Here you will find the explanation of who Paolo Ruffini was: his biography, his main mathematical contributions, all his works, what he invented, anecdotes, etc.
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Who was Paolo Ruffini?
Paolo Ruffini was a famous mathematician, philosopher and physician who was born on September 22, 1765 in Valentano, Italy, and died on May 10, 1822 in Modena, now Italy.
The figure of Paolo Ruffini stands out for his relevant contributions to science, especially in the field of mathematics. In fact, a very important mathematical rule was named after Paolo Ruffini: the Ruffini’s rule (or synthetic division of polynomials).
This is a biographical summary of Paolo Ruffini, but he evidently made many more notable contributions to the mathematical field. Next, we will explain in detail the biography of Paolo Ruffini and what these contributions were.
Biography of Paolo Ruffini
Paolo Ruffini was the son of Maria Francesca Ippoliti and Basilio Ruffini, a doctor by profession. And, as we have explained, the birth of Paolo Ruffini took place in the town of Valentano, then belonging to the Papal States. However, his family had to move to Reggio, Duchy of Modena, in northern Italy, and it was there that Paolo spent most of his life.
Despite the fact that as a child he seemed destined for a religious career, in 1783 Paolo entered the University of Modena to study mathematics, medicine, philosophy and literature. And surprisingly, he first graduated in philosophy, medicine and surgery, specifically on June 9, 1788. A little later he graduated in mathematics.
When he was still a student at the university, Paolo Ruffini already began to teach Fundamentals of Analysis during the 1787-88 course, since his previous instructor, Paolo Cassiano, was elected councilor and, therefore, had to leave University.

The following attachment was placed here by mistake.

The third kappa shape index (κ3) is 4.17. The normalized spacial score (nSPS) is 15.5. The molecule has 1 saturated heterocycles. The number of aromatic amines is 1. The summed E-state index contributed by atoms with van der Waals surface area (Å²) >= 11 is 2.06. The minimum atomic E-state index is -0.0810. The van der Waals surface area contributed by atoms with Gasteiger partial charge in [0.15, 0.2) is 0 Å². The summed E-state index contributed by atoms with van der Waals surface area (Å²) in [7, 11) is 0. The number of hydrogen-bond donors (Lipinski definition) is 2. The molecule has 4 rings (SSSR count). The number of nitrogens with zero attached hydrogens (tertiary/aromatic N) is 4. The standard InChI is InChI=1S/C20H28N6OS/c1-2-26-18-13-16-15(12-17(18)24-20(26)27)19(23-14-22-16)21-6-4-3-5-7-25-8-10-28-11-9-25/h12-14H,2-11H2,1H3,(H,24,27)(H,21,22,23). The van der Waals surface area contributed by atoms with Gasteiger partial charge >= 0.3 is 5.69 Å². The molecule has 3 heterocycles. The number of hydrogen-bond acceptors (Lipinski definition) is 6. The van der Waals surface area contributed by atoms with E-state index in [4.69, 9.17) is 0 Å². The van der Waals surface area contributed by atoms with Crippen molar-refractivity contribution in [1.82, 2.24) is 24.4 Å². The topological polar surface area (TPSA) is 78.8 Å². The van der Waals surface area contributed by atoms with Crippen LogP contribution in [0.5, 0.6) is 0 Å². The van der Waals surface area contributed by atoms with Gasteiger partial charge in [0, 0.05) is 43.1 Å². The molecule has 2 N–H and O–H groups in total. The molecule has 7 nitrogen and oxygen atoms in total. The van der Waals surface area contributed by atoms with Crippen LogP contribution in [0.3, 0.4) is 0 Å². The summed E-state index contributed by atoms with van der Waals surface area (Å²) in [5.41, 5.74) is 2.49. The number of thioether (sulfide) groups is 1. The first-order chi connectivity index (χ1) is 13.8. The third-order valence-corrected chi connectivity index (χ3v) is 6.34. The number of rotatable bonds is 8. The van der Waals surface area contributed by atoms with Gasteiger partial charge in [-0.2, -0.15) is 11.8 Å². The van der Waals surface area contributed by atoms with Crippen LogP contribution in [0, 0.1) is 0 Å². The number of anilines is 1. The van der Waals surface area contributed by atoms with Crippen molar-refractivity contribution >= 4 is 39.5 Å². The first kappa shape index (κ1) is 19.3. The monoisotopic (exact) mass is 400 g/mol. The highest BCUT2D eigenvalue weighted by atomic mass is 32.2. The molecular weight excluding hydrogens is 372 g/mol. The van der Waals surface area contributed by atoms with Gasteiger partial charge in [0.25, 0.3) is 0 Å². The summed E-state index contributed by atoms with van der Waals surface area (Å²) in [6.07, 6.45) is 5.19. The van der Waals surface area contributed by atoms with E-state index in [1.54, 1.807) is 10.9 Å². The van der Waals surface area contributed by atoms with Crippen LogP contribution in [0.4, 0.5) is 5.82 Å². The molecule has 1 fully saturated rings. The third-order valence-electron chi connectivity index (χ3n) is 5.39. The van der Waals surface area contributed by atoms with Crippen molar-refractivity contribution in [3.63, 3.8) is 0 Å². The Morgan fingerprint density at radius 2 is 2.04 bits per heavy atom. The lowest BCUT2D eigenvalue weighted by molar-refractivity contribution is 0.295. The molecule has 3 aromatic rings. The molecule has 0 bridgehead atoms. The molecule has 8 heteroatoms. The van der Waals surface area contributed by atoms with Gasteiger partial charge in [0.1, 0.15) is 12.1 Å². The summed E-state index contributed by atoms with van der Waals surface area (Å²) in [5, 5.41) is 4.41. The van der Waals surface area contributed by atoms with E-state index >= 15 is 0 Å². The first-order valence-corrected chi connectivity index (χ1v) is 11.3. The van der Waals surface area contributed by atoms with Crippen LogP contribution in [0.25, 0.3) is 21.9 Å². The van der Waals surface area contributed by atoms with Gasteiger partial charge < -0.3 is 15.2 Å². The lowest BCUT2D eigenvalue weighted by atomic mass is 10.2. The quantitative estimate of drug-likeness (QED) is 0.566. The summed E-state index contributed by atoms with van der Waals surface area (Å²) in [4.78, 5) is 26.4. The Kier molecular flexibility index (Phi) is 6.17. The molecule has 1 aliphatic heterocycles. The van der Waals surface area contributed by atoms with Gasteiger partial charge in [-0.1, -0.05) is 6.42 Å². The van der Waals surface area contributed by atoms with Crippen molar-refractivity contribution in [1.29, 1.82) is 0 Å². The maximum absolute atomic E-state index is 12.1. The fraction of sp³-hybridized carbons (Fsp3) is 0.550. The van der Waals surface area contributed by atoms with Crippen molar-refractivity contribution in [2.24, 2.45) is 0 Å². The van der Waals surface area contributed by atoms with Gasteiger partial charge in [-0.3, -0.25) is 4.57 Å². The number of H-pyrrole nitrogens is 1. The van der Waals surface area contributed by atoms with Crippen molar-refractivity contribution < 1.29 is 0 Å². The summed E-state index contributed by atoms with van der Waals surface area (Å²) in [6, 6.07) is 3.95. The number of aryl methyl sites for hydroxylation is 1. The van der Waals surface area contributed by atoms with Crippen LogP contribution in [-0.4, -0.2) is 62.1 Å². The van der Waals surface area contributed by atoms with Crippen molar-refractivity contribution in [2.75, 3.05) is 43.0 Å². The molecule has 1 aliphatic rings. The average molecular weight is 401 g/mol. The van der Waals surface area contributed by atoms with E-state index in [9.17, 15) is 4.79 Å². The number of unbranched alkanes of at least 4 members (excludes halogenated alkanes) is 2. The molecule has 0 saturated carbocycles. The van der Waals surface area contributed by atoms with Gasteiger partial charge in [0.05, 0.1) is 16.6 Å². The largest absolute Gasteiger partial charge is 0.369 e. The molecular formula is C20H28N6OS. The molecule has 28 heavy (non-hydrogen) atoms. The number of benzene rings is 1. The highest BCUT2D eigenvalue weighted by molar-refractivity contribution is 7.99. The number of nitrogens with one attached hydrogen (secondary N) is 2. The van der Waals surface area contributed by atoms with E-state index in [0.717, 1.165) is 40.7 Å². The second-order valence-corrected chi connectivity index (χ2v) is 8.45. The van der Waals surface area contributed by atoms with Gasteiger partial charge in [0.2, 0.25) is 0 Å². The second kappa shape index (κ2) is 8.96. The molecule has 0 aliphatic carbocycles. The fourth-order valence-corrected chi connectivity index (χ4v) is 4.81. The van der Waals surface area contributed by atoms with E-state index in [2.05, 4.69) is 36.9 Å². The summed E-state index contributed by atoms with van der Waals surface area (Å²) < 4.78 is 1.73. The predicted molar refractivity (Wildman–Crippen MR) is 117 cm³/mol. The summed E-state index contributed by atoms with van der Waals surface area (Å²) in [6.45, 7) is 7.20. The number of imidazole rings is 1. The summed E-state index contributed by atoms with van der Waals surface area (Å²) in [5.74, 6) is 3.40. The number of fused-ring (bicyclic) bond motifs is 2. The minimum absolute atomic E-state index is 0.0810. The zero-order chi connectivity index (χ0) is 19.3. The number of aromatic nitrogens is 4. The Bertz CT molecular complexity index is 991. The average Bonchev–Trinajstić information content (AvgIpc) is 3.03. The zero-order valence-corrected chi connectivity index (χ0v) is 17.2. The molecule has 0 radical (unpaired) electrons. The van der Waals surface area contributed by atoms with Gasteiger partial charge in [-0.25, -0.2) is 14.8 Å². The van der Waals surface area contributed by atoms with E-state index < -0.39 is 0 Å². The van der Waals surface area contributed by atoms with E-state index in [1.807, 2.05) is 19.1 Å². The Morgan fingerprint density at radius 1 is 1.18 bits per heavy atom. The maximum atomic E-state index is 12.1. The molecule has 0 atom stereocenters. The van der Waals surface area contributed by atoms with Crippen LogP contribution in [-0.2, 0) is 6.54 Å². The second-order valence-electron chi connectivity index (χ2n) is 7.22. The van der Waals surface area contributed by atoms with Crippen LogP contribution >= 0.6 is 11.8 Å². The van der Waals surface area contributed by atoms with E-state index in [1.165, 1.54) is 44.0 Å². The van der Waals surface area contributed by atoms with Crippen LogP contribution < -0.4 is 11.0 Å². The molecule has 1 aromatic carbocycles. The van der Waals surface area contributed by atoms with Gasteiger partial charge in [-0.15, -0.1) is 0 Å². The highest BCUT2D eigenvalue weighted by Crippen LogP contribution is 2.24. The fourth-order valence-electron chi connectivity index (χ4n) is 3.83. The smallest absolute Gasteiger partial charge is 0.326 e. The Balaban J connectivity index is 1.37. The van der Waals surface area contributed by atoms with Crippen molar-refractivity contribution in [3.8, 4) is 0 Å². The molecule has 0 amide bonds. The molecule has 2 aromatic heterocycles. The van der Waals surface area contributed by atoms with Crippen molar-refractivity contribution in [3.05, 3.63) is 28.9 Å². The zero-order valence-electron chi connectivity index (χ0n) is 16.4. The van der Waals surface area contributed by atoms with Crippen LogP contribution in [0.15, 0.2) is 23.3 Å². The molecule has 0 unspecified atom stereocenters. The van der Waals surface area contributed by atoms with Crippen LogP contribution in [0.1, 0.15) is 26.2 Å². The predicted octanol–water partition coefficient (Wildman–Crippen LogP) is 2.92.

Later, in 1791, Paolo Ruffini managed to become a professor in Elements of Mathematics, thus replacing Fantini, who had been his professor in geometry. However, that same year he showed that he was not just a mathematician, because also in 1791 he obtained permission to practice medicine in Modena and the license to teach clinical medical classes at the same university where he studied.
To understand the context of the time in which Paolo Ruffini lived, it was a time of war as France was expanding across the European continent after the famous French Revolution. In 1796, Napoleon Bonaparte, general of the French troops, occupied the territory of Modena and this situation directly affected the mathematician Ruffini.
Napoleon then founded the Cisalpine Republic, made up of the regions of Lombardy, Emilia, Modena and Bologna, and proposed to Ruffini to occupy a position on its council. But Paolo rejected the proposal because to do so he had to take an oath of allegiance, which was contrary to his political and religious principles. Because of this, Ruffini is fired from his position at the university and is prohibited from teaching, but as a calm man that he was, he took this new paradigm in a positive way, taking advantage of this time as an opportunity to dedicate himself to the practice of medicine and his research on the resolution of the fifth degree equation by radicals, a type of algebraic equation that is very difficult to solve.
Because equations of second degree had been solved since the time of the Babylonians, the equation of third degree (or cubic equation) had been deciphered by Ferro and Tartaglia and the quartic equation had been solved by Ferrari in 1540, but 250 years had passed without anyone being able to find the solution to the quintic (fifth degree equation). Despite the fact that illustrious mathematicians such as Tschirnhaus, Euler, Bézout, Vandermonde, Waring and Lagrange tried it throughout their mathematical careers.
But everything seemed to indicate that the resolution of the quintic equation could be done in some way through radicals, even the Italian scientist Lagrange defended this theory in one of his works. However, in the year 1799 Paolo Ruffini was readmitted to the University of Modena and then he published his book called Theory of equations in which he proved the opposite, that is, there is no formula for equations of degree 5 or higher. Although he was correct, in his publication he made some errors that were later corrected (1824) by the Norwegian mathematician Niels Henrik Abel, thus calling it the Abel-Ruffini theorem.